We live in a sleep-deprived nation. Although the Centers for Disease Control and Prevention (CDC) recommends adults get seven to nine hours of shut-eye per night, one-third of Americans rack up less than that, according to a February 2016 CDC study.
For some of us, spending that long between the sheets can feel impossible. Whether you work the night shift, have a new baby who's up at all hours, stay up late studying or have trouble falling asleep because of stress, you might go days, weeks or even months without getting solid rest.
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For others, dozing off for only five or six hours is your MO. Maybe you feel fine and don't think you need more sleep, or perhaps your schedule is chock-full and spending an extra hour or two with the Sandman isn't a priority.
Since so many of us are falling short when it comes to sleep, we decided to investigate what exactly happens during those seven to nine hours, how to determine the right amount of zzzs for you and what can happen to your brain and body if you're not reaching your target sleep quota.
Stay Up Now, Pay Later
After sleeping fewer than seven hours, you might notice that you're yawning more than usual, you're not on your A-game or you have a short fuse. But hey, it's not the end of the world, right?
Well, many of the health issues that can arise from skimping on sleep don't present as an immediate cause-and-effect.
"Insufficient sleep wears out your health engine earlier, but it can take many years before you may start to see medically significant symptoms," says Michael Twery, PhD, director of the National Center on Sleep Disorders Research. "People who are sleep-deprived also tend to develop clinical medical issues later in life as years of sleep inefficiency eventually catch up with them."
Let's say after a lifetime of sleeping five hours a night you have a heart attack.
"Although the laboratory results indicate that heart attack was the cause of death, researchers are starting to connect the dots on how not sleeping enough increased the inflammation and atherosclerosis that contributed to your heart attack," Twery says. "Or if you die from cancer, the reason you had a greater risk of disease was because your immune system wasn't working at its best due to lack of sleep."
In other words, if you're not getting adequate shut-eye right now but aren't suffering, that doesn't mean you're off the hook. Rather, your poor sleep might just not have caught up with you yet.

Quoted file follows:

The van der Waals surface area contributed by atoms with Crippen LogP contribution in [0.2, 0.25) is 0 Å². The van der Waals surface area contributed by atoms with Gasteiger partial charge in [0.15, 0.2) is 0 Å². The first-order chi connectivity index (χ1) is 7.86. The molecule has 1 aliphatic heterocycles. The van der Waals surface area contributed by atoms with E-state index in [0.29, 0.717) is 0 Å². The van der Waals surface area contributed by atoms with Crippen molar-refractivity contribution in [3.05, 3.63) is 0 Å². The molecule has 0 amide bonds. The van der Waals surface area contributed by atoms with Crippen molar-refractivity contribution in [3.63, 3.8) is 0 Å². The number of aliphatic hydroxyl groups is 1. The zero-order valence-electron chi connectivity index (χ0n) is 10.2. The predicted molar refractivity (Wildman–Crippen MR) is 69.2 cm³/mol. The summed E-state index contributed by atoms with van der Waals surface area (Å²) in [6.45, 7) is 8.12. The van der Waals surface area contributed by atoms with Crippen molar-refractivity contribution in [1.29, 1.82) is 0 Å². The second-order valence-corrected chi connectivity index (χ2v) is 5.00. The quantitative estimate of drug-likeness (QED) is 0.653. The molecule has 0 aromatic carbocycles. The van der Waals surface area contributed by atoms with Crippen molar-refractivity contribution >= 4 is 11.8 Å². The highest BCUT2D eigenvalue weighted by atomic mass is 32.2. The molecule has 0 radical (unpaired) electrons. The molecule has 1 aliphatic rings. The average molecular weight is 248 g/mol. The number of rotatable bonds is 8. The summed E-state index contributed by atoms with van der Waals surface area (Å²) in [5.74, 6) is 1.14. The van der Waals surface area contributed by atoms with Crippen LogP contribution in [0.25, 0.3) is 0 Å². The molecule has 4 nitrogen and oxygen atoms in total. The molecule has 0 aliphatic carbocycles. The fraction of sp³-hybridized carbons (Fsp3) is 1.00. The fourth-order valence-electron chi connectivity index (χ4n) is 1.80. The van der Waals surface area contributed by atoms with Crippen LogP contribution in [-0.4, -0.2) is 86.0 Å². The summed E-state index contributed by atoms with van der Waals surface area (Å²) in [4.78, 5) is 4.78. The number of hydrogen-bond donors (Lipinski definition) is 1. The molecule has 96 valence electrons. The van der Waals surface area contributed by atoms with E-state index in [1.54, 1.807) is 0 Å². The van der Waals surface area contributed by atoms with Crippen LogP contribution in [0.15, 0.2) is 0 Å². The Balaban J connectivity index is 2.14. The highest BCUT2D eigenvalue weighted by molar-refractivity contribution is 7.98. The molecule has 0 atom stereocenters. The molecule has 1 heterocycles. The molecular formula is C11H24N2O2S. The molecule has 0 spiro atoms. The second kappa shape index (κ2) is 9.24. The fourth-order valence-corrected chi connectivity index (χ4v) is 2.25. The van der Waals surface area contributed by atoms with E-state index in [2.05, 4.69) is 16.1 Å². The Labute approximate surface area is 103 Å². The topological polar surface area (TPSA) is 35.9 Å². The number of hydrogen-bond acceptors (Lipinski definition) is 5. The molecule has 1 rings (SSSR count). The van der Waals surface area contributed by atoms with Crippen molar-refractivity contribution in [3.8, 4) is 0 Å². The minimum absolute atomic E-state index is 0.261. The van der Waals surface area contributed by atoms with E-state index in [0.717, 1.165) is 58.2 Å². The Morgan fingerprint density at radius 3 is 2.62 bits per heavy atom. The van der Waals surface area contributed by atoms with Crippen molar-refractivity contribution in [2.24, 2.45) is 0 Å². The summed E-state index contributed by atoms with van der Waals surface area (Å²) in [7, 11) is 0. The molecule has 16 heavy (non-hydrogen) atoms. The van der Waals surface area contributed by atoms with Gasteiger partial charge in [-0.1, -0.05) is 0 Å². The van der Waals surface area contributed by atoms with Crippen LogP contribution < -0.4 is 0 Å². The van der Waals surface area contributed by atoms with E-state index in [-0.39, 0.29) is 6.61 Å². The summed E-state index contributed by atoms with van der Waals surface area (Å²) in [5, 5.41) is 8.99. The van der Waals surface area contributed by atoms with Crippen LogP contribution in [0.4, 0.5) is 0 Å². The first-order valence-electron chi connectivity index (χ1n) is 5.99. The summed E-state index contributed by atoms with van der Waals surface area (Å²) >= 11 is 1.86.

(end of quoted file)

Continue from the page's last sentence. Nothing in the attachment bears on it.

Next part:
"When researchers study large populations, on average people who report sleeping less than seven hours on a regular basis are at increased risk of poor health, disease and all causes of mortality," Twery says. "Although too little sleep is not the smoking gun connection [and some people who get paltry sleep don't suffer negative health consequences], science argues that seven to nine hours is best for most people."
It's also important to note that there is a link between health issues and sleeping too much. According to Johns Hopkins Medicine, snoozing longer than nine hours is associated with type 2 diabetes, heart disease, obesity, depression and mortality.
What Can Happen if You’re Starved for Sleep?
First off, don't worry if you occasionally stay up late going out with friends or burning the midnight oil at work, or if you have a sleepless night here or there when you're sick or jet-lagged.
"One night of sleep deprivation is not a big deal," Twery says. "Our bodies can always stand some deviation from the ideal."
But habitually cutting your slumber short does take a toll. Here are some of the health risks linked to too-little sleep:
An October 2018 review in BMJ Open Sport & Exercise Medicine found that people who habitually slept fewer than seven hours a night were more likely to have a higher BMI and be obese.
"When you don't get enough sleep, your body reduces the release of leptin, a hormone that helps suppress appetite and encourages the body to use energy," says sleep specialist Michael Breus, PhD, author of The Power of When.
The researchers also discovered that too-little sleep increases levels of the hormone ghrelin, which stimulates appetite and can lead to weight gain. In addition, they point out that people who aren't spending ample time in the sack have less energy for physical activity during the day. And obesity puts you at greater risk for sleep disorders, thus perpetuating the problem.
A November 2016 study in Oman Medical Journal found an association between poor sleep and type 2 diabetes.
"Sleep-deprived middle-aged and older folks are twice as likely to be diagnosed with type 2 diabetes than well-rested people," Breus says. "That's because sleep helps regulate glucose and metabolism. Sleep deprivation also leads to a spike in cortisol, which can make cells more resistant to insulin."
Insufficient sleep contributes to atherosclerosis, a build-up of plaque inside your arteries that can restrict blood flow and lead to heart disease, according to a January 2019 study in the Journal of the American College of Cardiology.